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New Study on Mysterious Glow at Heart of Our Galaxy Kills Hypothesis About Dark Matter

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The gamma ray glow in question was detected by the Fermi Gamma Ray Space Telescope in 2008. For years, astronomers have been trying to figure it out. After endless debate, a theory has been proposed that explains the unexpected surplus of gamma ray radiation known as the Galactic Centre GeV Excess.

A new study has ruled out that dark matter consists of weakly interactive massive particles (WIMPs), the most promising candidate for the mysterious matter that astrophysicists say constitutes up to 23 percent of the universe.

Scientists previously thought that the mysterious glow observed at the heart of our galaxy is produced by self-annihilating dark matter.

Researchers from the University of California, Irvine (UCI) and the Virginia Polytechnic Institute and State University have run simulation models to test this hypothesis. According to the findings of the study, published on 20 August in the journal Physical Review D, the gamma ray radiation observed in the Milky Way could not have been produced by WIMPs.

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"For 40 years or so, the leading candidate for dark matter among particle physicists was a thermal, weakly interacting and weak-scale particle, and this result for the first time rules out that candidate up to very high-mass particles", said Kevork Abazajian, UCI professor of physics and astronomy.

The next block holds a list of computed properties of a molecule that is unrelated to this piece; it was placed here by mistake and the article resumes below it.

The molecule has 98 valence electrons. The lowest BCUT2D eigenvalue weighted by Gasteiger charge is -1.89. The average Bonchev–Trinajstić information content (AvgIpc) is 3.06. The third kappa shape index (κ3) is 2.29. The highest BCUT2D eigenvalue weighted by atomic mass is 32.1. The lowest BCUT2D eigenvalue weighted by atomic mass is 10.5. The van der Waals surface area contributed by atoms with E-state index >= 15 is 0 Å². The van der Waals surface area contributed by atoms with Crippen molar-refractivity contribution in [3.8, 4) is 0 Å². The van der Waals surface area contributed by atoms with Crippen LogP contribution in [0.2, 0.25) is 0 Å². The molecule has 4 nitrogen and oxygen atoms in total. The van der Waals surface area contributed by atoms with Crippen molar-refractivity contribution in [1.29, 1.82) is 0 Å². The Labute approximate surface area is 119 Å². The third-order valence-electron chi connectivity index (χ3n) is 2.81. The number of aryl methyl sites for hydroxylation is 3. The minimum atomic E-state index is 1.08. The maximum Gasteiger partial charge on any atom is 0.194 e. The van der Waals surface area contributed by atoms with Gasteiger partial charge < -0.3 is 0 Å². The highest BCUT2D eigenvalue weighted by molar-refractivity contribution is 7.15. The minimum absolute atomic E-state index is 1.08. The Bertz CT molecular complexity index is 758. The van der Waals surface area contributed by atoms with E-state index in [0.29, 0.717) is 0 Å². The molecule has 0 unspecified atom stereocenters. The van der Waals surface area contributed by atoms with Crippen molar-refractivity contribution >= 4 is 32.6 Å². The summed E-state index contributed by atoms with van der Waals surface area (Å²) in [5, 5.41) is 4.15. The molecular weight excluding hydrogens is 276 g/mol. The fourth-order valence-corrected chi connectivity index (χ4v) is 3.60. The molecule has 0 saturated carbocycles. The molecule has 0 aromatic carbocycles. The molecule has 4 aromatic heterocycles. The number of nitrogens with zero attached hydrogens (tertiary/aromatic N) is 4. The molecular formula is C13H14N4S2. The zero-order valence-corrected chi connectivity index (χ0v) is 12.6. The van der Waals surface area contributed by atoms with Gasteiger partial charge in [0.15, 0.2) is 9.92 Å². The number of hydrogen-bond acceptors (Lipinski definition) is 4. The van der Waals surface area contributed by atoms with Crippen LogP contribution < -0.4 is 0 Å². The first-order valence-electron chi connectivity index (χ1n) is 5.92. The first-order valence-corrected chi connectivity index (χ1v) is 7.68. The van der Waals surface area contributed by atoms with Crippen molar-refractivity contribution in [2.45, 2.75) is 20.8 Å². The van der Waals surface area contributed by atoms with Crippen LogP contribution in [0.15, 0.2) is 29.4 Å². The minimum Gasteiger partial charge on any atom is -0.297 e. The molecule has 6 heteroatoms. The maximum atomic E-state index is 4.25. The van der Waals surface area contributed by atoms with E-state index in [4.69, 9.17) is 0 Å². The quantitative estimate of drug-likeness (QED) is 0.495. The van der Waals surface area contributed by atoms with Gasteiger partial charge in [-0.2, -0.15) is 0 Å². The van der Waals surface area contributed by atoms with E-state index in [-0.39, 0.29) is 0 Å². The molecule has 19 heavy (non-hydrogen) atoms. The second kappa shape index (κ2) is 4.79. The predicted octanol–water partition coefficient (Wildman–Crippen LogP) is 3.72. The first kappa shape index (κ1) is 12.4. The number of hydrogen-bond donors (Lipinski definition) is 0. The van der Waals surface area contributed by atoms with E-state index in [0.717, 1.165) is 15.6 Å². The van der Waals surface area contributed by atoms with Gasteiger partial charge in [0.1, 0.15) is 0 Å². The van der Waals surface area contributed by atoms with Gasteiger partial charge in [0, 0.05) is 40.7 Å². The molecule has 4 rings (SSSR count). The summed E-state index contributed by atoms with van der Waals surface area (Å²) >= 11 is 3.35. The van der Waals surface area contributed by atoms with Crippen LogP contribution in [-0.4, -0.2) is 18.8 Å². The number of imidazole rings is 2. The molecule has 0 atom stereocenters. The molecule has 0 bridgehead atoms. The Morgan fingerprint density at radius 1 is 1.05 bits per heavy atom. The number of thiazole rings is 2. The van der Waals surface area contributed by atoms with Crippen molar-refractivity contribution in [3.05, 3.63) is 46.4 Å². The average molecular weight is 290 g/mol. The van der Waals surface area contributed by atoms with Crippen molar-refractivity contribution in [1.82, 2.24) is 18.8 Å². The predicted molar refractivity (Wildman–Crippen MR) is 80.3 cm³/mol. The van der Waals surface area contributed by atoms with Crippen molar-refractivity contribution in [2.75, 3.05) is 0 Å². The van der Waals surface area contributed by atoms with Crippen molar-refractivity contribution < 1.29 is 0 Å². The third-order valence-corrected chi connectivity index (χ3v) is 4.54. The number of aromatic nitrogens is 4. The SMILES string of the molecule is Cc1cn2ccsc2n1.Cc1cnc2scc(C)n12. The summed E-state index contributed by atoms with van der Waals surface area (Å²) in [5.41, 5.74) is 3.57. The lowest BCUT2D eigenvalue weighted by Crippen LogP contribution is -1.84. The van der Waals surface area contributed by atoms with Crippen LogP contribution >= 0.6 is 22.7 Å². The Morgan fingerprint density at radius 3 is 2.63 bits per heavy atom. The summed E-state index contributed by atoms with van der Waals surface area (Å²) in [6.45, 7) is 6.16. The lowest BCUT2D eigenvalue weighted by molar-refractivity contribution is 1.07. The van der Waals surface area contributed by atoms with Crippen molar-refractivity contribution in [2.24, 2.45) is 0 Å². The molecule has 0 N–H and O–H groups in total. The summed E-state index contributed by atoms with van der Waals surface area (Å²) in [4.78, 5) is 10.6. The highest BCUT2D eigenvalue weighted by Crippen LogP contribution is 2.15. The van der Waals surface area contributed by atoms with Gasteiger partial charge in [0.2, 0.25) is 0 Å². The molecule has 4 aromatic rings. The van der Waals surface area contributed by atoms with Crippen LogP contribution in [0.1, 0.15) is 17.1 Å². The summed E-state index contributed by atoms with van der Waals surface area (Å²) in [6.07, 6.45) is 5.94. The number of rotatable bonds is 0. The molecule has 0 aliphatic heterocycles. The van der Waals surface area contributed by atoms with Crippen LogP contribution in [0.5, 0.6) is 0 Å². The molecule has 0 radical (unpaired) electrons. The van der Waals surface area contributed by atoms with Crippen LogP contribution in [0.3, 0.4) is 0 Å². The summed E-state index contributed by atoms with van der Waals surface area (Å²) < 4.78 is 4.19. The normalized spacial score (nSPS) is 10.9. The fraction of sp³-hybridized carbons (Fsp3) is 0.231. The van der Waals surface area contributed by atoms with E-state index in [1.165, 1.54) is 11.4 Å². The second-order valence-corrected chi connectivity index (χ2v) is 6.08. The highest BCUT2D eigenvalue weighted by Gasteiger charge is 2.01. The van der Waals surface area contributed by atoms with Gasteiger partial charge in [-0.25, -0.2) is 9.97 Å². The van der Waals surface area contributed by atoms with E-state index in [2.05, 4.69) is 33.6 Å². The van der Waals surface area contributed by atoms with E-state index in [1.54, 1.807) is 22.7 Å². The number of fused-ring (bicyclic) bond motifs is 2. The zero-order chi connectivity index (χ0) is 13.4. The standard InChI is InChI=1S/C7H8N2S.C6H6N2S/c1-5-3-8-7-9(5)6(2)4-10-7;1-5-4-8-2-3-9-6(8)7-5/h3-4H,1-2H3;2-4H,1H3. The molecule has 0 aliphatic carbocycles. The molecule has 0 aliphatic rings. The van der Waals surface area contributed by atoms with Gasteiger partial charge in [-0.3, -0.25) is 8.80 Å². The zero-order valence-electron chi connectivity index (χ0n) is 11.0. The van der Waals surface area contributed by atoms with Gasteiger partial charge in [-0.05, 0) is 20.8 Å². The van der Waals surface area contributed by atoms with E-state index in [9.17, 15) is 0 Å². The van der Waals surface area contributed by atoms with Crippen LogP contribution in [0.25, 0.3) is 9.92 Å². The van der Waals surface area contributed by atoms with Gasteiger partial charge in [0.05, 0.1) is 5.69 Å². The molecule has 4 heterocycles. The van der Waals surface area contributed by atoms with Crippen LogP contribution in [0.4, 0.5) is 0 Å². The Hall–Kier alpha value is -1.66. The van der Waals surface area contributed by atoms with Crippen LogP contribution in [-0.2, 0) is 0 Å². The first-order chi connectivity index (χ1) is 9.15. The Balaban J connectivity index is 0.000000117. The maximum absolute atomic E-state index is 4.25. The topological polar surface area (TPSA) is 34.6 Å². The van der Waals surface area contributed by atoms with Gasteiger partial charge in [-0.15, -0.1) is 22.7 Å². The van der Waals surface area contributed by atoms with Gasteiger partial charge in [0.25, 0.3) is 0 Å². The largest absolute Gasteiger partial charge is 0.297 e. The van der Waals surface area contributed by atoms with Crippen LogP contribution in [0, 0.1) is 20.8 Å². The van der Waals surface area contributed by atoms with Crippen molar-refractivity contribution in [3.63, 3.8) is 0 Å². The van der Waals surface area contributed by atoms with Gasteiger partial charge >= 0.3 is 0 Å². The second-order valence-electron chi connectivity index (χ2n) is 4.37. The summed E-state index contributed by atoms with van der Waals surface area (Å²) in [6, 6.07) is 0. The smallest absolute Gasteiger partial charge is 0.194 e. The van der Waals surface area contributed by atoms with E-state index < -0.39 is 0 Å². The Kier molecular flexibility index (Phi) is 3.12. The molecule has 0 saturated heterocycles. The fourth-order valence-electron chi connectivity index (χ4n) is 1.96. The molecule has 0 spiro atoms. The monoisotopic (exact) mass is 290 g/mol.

At the same time, the scientists do not rule out that dark matter could be producing the mysterious glow, but note that the gamma ray radiation could be produced by other astrophysical phenomena.

"We looked at all of the different modeling that goes on in the Galactic Center, including molecular gas, stellar emissions and high-energy electrons that scatter low-energy photons", said Oscar Macia, co-author of the study.

What is dark matter?

Dark matter doesn’t emit, reflect or absorb light - it is invisible. However, astrophysicists say that this form of matter plays a crucial role in the evolution of our universe.

"There are a lot of alternative dark matter candidates out there. The search is going to be more like a fishing expedition where you don't already know where the fish are", said astrophysicist Abazajian of the University of California, Irvine.
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